Radio Live Transmission - (co-host Richard Ian Oram)
4th Sundays 10pm-midnight
Candy Machine – Tune International (1997)
This 90s Baltimore art rock (for lack of a better pigeonhole) band was waaaay ahead of their time, and I’m not just saying that because the members are close friends of mine. They were like The Fall meets Gary Numan meets James Brown meets Bob Dylan. Or something like that. They were great and I loved them. And they played their last show in 1998. Well, what we thought was their last show. In honor of the 20th birthday of The Ottobar, Baltimore’s best independent music club, Candy Machine reunited this September for one night. I was there and it was better than I could have imagined. I’ve been listening to this, their last full-length, ever since.
Al Green - Let’s Stay Together (1972)
And in the 90s in Baltimore, my friends and I listened to a whole lotta Al Green. So much that the afore praised band, Candy Machine, have a song titled “Air Station to Al Green”. So my recent trip has sparked a binge period for this record, something that happens to me every 8-12 months since about 1995. I suspect that won’t ever change. The Reverend is still lighting up stages now at 71 years old, but in 1972 he was at the height of his magic, crooning syrup soul backed by an exquisite band, including the Memphis Horns and the Hodges Brothers. This is the stuff that soothes your mind and tugs at your heart. This is American soul powered via divine intervention.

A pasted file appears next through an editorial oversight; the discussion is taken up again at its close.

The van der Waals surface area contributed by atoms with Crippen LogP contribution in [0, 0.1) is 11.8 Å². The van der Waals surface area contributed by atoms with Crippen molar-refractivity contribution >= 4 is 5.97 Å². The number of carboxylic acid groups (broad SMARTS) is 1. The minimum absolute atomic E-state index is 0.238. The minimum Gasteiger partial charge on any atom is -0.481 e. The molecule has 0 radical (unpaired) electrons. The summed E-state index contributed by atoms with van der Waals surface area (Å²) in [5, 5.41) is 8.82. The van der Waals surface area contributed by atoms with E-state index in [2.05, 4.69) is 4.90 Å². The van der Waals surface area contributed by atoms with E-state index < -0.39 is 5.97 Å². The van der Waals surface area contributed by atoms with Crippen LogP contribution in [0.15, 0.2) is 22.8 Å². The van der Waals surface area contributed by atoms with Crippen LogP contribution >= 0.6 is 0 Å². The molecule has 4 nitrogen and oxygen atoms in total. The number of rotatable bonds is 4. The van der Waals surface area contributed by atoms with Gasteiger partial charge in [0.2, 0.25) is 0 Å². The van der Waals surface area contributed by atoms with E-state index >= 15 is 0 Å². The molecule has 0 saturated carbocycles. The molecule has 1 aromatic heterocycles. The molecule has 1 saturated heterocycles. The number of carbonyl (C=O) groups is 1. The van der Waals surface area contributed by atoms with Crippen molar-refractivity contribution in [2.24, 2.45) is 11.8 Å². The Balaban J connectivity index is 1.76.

Power Popular Rock and Roll Hour
Snarky Puppy - Culcha Vulcha (2016)
Ok, maybe Snarky Puppy didn’t save fusion, but they are certainly doing it better than most. Culcha Vulcha sees the band creating linear compositions, using bridges and key changes as conversational asides whilst still propelling you forward. The sheer volume of ideas within each song is staggering. From the electro-shock funk of Grown Folks, to the ‘NEU! meets Motown’ meditation of Gemini, Snarky has created the perfect groove record from the distant future. The jewel in the crown is Go, which is the ultimate in retro-futuristic. The coda section at around the 6.5 minute mark simultaneously transports me back to 1988 listening to Spyro Gyra in the back seat of my Mom’s Camero and forward to future me... finally taking my damn jet pack for a spin.
Biters - Electric Blood (1975)
"Derivative" – a word critics love to use when approaching almost any melodic rock and roll. Rock, as it is now known, is an art form, and I guess art isn’t supposed to be fun. Biters figured out that playing pure rock 'n' roll is good. It doesn’t matter that it’s derivative. Rock 'n' roll is about passion and having a good time, which is what Biters do. Their style of glam/rock music empowers the rest of us to own the night and to write a love note to a crush to slip into their locker between periods. This album is pure nostalgia and joy... an ideal life.
Boulez Campbell Soup Listening Hour
Nico Muhly & Teitur - Confessions (2016)
Confessions has its origins based nearly eight years ago, when Muhly (acclaimed Manahattan composer) and Teitur (Faroe Island-born singer/songwriter) made a song cycle around various people's confessions they posted in videos online. Each song trades in the modern themes that depending upon who you ask either plague or enrich life in this day and age. This gets even more interesting between the combination of Teitur's high vocal tessitura, a Baroque chamber orchestra, and Muhly's established style in post-Minimalist orchestration. Earnest, playful, and at times completely lost in its own emotive musings - this is an album that I absolutely love singing along very loudly to.
Kaytranada - 99.9% (2016)
I can't dance. Or, at least I feel like I resemble a completely spasmodic amoeba when I dance. No matter. 99.9% compels me to dance in the most delightful way possible - no holds bar. This is best embraced in videos for tracks like LITE SPOTS. Oof, so good. It's all about GLOWED UP, though, with the Anderson .Paak feature.
Header image photographed by Lee Campbell
Header image layout designed by Mateo Granados